The last time I wrote here was on June 1st. That’s right, another blog post a month and a half later! Unheard of!
When I wrote I was anxious because everything was up in the air or, anyway, two things.
But those things were as follow:
1) I’d applied for Edinburgh Fringe in January and still hadn’t heard anything back; &, infinitely more importantly,
2) I’d applied for Indefinite Leave to Remain (ILR; permanent residency) at the beginning of February, and was waiting to hear back about that.
The spiel was, with varying (but always present) levels of anxiety: there’s no reason why they should say no, I just had to prove I could support myself and I do, I sent in the most beautiful application… etc., etc. Panic all the time, basically.
It’s a weird thing to have your entire beautiful, wonderful, dream life up in the air. The idea of losing everything you know and love is hard to get past, and trying to use logic against the fear doesn’t work. I’m a very anxious person as it stands. I just didn’t know what was going to happen. I’d make plans for the future and my brain would always put an asterisk next to them. “If I’m still here.”
And then on June 11th I got a venue for Edinburgh Fringe!!!
Which was exciting and a huge relief, of course. But of course that felt very conditional. I was happy to have a venue, but if my request for ILR was declined then I wouldn’t be able to do it anyway. I would hear back by the 6th of August at the latest.
It buoyed me up, anyway, to have a real reason to work on my show. I made a poster…
… and flyers…
(Sidenote: I really like Photoshop. Also, photos by the glorious Victor Pãtrãşcan.)
… and I got way more into working on my show than I had been up to then. I was lucky enough to get some really helpful feedback from a number of comics I admire, which helped hugely and gave me the direction I was definitely missing.
And now it’s July!
I knew I should find out what was happening with my ILR really soon. So it was back to being on my mind near-constantly. I would try to imagine what it’d feel like if it all worked out. I’d try to figure out backup plans for if it didn’t.
Now, don’t get me wrong: in spite of all the anxiety and downright terror, I’ve been enjoying my life a lot lately. I’ve had lots of post-work drinks with friends, I’ve really enjoyed gigging, I’ve gone swimming in the ladies’ pond at Hampstead Heath a couple of times in the last couple of weeks. I’ve been much better at making plans and being sociable, rather than being shy and not wanting to bother people as can be my way. I’ve been really, really happy. And I think there is a link there: I needed to make the most out of everything, just in case it all went badly wrong.
Nothing could be a bigger deal to me than staying here, and to a certain degree it was out of my control.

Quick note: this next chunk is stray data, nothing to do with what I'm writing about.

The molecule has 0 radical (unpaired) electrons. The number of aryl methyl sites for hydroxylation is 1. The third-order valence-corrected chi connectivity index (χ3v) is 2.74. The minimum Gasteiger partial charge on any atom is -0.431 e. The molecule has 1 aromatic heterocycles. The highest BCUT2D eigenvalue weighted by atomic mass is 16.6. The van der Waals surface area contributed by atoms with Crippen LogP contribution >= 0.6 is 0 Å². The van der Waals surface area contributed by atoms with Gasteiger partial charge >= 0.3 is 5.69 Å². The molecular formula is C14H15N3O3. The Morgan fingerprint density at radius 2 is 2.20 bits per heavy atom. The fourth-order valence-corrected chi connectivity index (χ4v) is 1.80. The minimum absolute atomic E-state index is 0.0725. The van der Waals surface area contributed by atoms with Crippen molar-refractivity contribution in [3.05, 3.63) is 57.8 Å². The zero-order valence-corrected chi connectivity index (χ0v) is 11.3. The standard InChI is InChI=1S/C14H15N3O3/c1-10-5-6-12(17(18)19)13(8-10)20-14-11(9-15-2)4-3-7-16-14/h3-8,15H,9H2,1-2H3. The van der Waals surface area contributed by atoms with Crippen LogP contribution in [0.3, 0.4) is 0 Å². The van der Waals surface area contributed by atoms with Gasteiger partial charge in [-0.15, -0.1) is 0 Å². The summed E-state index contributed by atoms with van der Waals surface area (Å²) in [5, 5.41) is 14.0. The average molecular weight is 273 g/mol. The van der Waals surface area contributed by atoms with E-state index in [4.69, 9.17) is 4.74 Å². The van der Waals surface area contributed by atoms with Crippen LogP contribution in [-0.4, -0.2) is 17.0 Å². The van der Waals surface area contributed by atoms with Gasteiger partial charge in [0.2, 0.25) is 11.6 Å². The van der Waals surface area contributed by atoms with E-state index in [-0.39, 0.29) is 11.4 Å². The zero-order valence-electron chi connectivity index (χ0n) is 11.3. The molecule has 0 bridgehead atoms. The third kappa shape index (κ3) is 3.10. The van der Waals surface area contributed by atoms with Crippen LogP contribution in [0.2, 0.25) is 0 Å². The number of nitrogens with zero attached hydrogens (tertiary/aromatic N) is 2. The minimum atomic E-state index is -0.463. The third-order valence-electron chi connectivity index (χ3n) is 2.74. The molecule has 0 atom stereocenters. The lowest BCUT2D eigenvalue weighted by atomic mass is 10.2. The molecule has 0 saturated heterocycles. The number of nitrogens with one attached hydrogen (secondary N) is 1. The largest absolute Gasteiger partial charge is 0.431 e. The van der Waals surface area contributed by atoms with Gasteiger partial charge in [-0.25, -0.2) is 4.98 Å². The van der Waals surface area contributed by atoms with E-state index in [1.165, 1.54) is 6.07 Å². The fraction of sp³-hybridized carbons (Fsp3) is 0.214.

I don’t like not being in control.
When I first applied for my visa to live here, I couldn’t imagine why they could possibly say yes. I do try to be a positive person, but I’m very guarded. I want to be emotionally prepared for the worst case scenario so I can’t get as hurt by it, I guess. And I’ve always struggled with self-esteem issues (surprise!!). When I was waiting to hear back about my ancestry visa I’d have anxiety dreams in which I was told I wasn’t good enough to live the life I’d wanted so badly for so long.
On March 1st, 2013, when I got the email reading “Your UK visa has been issued”, I was initially excited and then my guard went up and I wondered what that meant, was that definitely a yes, or…?
And if that sounds absolutely ridiculous… it is. Of course it meant I’d been approved. No, they hadn’t sent the wrong email.
Edinburgh is coming up really soon. Tomorrow is two weeks until I take the train up there. I’m sharing a flat with other comedians and performers, rather than staying in an Airbnb like I have the last two years. My show runs for thirteen days, starting on the 13th, but I’ll be there the whole time doing odd jobs and getting as much stage time as possible (I’ve managed to book spots at all kinds of varied gigs, including a panel show; a storytelling show; a show where acts read their teenage diaries; & a silly game show), and basically just living the life, because Edinburgh is my favourite thing. Which I think is a bit of an unpopular statement with comics, but it’s what I feel for now. It might not be forever. But with it coming up so soon, I’m incredibly excited. Asterisk.
I woke up yesterday morning and, knowing I had a lot of work to do on my show and that I’d promised myself I’d dedicate the day exclusively to that, I opted not to look at my phone or my computer until I was ready to get out of bed. So I didn’t. Then eventually I sat up in bed, ready to face the day, and looked at my phone. Checked my emails.
But what did it mean? Was that a yes, or…? (If that sounds absolutely ridiculous, of course it is.)
I tried to remain calm, continue on with what I’d intended to do. I made myself a coffee. I worked on my show. I listened to His n’ Hers by Pulp because of course I did. During Pink Glove, the doorbell rang. I signed for the delivery, went inside, sat on the living room floor, opened the envelope, and cried a little tiny bit from relief.
Leslie Ewing-Burgesse: Permanent Resident
Leslie Ewing-Burgesse: Ain’t Going Nowhere
Leslie Ewing-Burgesse: Time To Accept This Is Your Life And It’s Really Fucking Good
Leslie Ewing-Burgesse: Reprogram Your Brain Not To Expect Things To Fall Apart All The Time Because, Hey, Maybe They Won’t!
I haven’t worked out how to describe how I feel about all this yet. Absolutely thrilled, obviously. Unbelievably relieved. The five years I was living here on my ancestry visa came with an expiry date.
There isn’t an expiry date anymore.
Get used to me, London, because I’m stayin’.